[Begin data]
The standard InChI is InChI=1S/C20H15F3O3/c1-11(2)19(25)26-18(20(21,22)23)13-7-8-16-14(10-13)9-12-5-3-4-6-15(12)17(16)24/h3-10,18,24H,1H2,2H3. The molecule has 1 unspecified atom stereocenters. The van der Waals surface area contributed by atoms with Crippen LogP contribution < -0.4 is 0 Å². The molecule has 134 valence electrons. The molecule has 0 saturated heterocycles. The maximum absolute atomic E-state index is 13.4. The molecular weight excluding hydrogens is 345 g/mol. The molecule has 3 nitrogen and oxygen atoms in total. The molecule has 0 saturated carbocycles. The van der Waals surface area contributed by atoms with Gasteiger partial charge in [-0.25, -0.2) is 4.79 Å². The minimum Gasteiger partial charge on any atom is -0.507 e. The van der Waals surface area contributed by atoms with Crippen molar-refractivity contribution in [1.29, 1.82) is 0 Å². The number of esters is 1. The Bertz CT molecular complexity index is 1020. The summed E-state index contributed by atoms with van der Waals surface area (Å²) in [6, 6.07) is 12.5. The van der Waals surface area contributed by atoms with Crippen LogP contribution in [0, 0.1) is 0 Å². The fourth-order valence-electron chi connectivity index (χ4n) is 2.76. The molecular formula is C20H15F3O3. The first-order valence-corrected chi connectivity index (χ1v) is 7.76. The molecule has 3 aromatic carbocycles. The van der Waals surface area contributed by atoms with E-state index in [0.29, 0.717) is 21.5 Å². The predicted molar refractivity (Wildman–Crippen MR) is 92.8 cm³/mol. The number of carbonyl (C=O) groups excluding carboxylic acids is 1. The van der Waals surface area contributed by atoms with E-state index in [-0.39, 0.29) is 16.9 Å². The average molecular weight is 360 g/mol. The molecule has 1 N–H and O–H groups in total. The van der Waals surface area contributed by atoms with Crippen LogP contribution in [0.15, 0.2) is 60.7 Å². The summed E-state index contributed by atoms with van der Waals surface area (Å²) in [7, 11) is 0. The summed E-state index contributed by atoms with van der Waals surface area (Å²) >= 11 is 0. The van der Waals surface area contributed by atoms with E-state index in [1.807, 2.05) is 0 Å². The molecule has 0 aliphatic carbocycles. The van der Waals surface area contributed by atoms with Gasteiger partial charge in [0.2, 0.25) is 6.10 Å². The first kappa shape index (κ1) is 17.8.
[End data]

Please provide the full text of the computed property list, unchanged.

The standard InChI is InChI=1S/C20H15F3O3/c1-11(2)19(25)26-18(20(21,22)23)13-7-8-16-14(10-13)9-12-5-3-4-6-15(12)17(16)24/h3-10,18,24H,1H2,2H3. The molecule has 1 unspecified atom stereocenters. The van der Waals surface area contributed by atoms with Crippen LogP contribution < -0.4 is 0 Å². The molecule has 134 valence electrons. The molecule has 0 saturated heterocycles. The maximum absolute atomic E-state index is 13.4. The molecular weight excluding hydrogens is 345 g/mol. The molecule has 3 nitrogen and oxygen atoms in total. The molecule has 0 saturated carbocycles. The van der Waals surface area contributed by atoms with Gasteiger partial charge in [-0.25, -0.2) is 4.79 Å². The minimum Gasteiger partial charge on any atom is -0.507 e. The van der Waals surface area contributed by atoms with Crippen molar-refractivity contribution in [1.29, 1.82) is 0 Å². The number of esters is 1. The Bertz CT molecular complexity index is 1020. The summed E-state index contributed by atoms with van der Waals surface area (Å²) in [6, 6.07) is 12.5. The van der Waals surface area contributed by atoms with Crippen LogP contribution in [0, 0.1) is 0 Å². The fourth-order valence-electron chi connectivity index (χ4n) is 2.76. The molecular formula is C20H15F3O3. The first-order valence-corrected chi connectivity index (χ1v) is 7.76. The molecule has 3 aromatic carbocycles. The van der Waals surface area contributed by atoms with E-state index in [0.29, 0.717) is 21.5 Å². The predicted molar refractivity (Wildman–Crippen MR) is 92.8 cm³/mol. The number of carbonyl (C=O) groups excluding carboxylic acids is 1. The van der Waals surface area contributed by atoms with E-state index in [-0.39, 0.29) is 16.9 Å². The average molecular weight is 360 g/mol. The molecule has 1 N–H and O–H groups in total. The van der Waals surface area contributed by atoms with Crippen LogP contribution in [0.15, 0.2) is 60.7 Å². The summed E-state index contributed by atoms with van der Waals surface area (Å²) in [7, 11) is 0. The summed E-state index contributed by atoms with van der Waals surface area (Å²) >= 11 is 0. The van der Waals surface area contributed by atoms with E-state index in [1.807, 2.05) is 0 Å². The molecule has 0 aliphatic carbocycles. The van der Waals surface area contributed by atoms with Gasteiger partial charge in [0.2, 0.25) is 6.10 Å². The first kappa shape index (κ1) is 17.8.